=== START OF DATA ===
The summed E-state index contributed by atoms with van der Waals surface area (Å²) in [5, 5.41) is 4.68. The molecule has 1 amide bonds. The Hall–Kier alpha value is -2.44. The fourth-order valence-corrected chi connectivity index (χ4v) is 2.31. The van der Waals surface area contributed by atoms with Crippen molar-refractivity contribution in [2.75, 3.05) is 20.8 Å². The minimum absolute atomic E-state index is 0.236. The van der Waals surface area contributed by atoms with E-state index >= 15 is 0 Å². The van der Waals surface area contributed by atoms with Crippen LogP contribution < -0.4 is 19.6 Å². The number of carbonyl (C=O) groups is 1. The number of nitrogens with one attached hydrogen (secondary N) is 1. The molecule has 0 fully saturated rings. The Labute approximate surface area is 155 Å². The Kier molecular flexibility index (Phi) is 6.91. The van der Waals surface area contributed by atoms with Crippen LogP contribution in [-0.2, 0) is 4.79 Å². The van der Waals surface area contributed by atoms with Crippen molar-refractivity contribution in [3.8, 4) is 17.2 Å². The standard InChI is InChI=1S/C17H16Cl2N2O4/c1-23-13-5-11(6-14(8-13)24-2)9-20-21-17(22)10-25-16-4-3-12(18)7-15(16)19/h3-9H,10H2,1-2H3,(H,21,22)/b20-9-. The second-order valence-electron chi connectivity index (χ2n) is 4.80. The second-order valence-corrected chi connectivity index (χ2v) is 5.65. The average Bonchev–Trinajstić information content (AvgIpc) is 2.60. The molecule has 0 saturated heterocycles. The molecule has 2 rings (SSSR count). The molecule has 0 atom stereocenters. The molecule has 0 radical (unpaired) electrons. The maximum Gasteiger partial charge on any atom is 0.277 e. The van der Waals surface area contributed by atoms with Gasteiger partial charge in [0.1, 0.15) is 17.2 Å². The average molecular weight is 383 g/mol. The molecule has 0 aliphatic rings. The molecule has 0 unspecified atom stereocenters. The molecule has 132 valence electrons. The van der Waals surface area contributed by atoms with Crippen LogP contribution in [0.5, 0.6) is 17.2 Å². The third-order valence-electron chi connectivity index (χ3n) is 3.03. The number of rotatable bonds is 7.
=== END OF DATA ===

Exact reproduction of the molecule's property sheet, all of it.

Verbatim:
The summed E-state index contributed by atoms with van der Waals surface area (Å²) in [5, 5.41) is 4.68. The molecule has 1 amide bonds. The Hall–Kier alpha value is -2.44. The fourth-order valence-corrected chi connectivity index (χ4v) is 2.31. The van der Waals surface area contributed by atoms with Crippen molar-refractivity contribution in [2.75, 3.05) is 20.8 Å². The minimum absolute atomic E-state index is 0.236. The van der Waals surface area contributed by atoms with E-state index >= 15 is 0 Å². The van der Waals surface area contributed by atoms with Crippen LogP contribution < -0.4 is 19.6 Å². The number of carbonyl (C=O) groups is 1. The number of nitrogens with one attached hydrogen (secondary N) is 1. The molecule has 0 fully saturated rings. The Labute approximate surface area is 155 Å². The Kier molecular flexibility index (Phi) is 6.91. The van der Waals surface area contributed by atoms with Crippen LogP contribution in [-0.2, 0) is 4.79 Å². The van der Waals surface area contributed by atoms with Crippen molar-refractivity contribution in [3.8, 4) is 17.2 Å². The standard InChI is InChI=1S/C17H16Cl2N2O4/c1-23-13-5-11(6-14(8-13)24-2)9-20-21-17(22)10-25-16-4-3-12(18)7-15(16)19/h3-9H,10H2,1-2H3,(H,21,22)/b20-9-. The second-order valence-electron chi connectivity index (χ2n) is 4.80. The second-order valence-corrected chi connectivity index (χ2v) is 5.65. The average Bonchev–Trinajstić information content (AvgIpc) is 2.60. The molecule has 0 saturated heterocycles. The molecule has 2 rings (SSSR count). The molecule has 0 atom stereocenters. The molecule has 0 radical (unpaired) electrons. The maximum Gasteiger partial charge on any atom is 0.277 e. The van der Waals surface area contributed by atoms with Gasteiger partial charge in [0.1, 0.15) is 17.2 Å². The average molecular weight is 383 g/mol. The molecule has 0 aliphatic rings. The molecule has 0 unspecified atom stereocenters. The molecule has 132 valence electrons. The van der Waals surface area contributed by atoms with Crippen LogP contribution in [0.5, 0.6) is 17.2 Å². The third-order valence-electron chi connectivity index (χ3n) is 3.03. The number of rotatable bonds is 7.